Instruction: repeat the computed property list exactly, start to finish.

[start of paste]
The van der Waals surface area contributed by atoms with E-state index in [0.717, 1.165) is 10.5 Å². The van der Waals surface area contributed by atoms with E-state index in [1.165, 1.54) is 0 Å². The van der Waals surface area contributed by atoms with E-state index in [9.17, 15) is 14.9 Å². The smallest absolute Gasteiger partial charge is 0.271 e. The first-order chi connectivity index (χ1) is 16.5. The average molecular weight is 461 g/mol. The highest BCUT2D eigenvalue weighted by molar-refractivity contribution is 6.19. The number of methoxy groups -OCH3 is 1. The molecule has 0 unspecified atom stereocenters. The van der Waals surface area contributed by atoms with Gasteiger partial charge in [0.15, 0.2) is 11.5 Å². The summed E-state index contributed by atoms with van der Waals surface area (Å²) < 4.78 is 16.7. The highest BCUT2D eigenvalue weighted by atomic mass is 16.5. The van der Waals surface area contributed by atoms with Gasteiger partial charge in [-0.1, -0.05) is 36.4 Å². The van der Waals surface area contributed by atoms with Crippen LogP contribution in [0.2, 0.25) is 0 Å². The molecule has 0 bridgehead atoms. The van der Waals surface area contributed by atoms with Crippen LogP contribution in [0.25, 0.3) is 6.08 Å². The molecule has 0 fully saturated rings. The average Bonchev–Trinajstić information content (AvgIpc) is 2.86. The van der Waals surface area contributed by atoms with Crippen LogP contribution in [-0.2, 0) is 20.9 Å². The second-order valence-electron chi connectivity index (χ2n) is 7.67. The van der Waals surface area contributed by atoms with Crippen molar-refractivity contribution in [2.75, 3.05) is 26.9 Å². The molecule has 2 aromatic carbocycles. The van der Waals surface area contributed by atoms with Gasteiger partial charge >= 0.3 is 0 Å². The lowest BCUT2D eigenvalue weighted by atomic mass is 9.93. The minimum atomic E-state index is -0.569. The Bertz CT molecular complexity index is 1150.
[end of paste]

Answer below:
The van der Waals surface area contributed by atoms with E-state index in [0.717, 1.165) is 10.5 Å². The van der Waals surface area contributed by atoms with E-state index in [1.165, 1.54) is 0 Å². The van der Waals surface area contributed by atoms with E-state index in [9.17, 15) is 14.9 Å². The smallest absolute Gasteiger partial charge is 0.271 e. The first-order chi connectivity index (χ1) is 16.5. The average molecular weight is 461 g/mol. The highest BCUT2D eigenvalue weighted by molar-refractivity contribution is 6.19. The number of methoxy groups -OCH3 is 1. The molecule has 0 unspecified atom stereocenters. The van der Waals surface area contributed by atoms with Gasteiger partial charge in [0.15, 0.2) is 11.5 Å². The summed E-state index contributed by atoms with van der Waals surface area (Å²) < 4.78 is 16.7. The highest BCUT2D eigenvalue weighted by atomic mass is 16.5. The van der Waals surface area contributed by atoms with Gasteiger partial charge in [-0.1, -0.05) is 36.4 Å². The van der Waals surface area contributed by atoms with Crippen LogP contribution in [0.2, 0.25) is 0 Å². The molecule has 0 bridgehead atoms. The van der Waals surface area contributed by atoms with Crippen LogP contribution in [0.25, 0.3) is 6.08 Å². The molecule has 0 fully saturated rings. The average Bonchev–Trinajstić information content (AvgIpc) is 2.86. The van der Waals surface area contributed by atoms with Crippen LogP contribution in [-0.2, 0) is 20.9 Å². The second-order valence-electron chi connectivity index (χ2n) is 7.67. The van der Waals surface area contributed by atoms with Crippen molar-refractivity contribution in [2.75, 3.05) is 26.9 Å². The molecule has 2 aromatic carbocycles. The van der Waals surface area contributed by atoms with Gasteiger partial charge >= 0.3 is 0 Å². The lowest BCUT2D eigenvalue weighted by atomic mass is 9.93. The minimum atomic E-state index is -0.569. The Bertz CT molecular complexity index is 1150.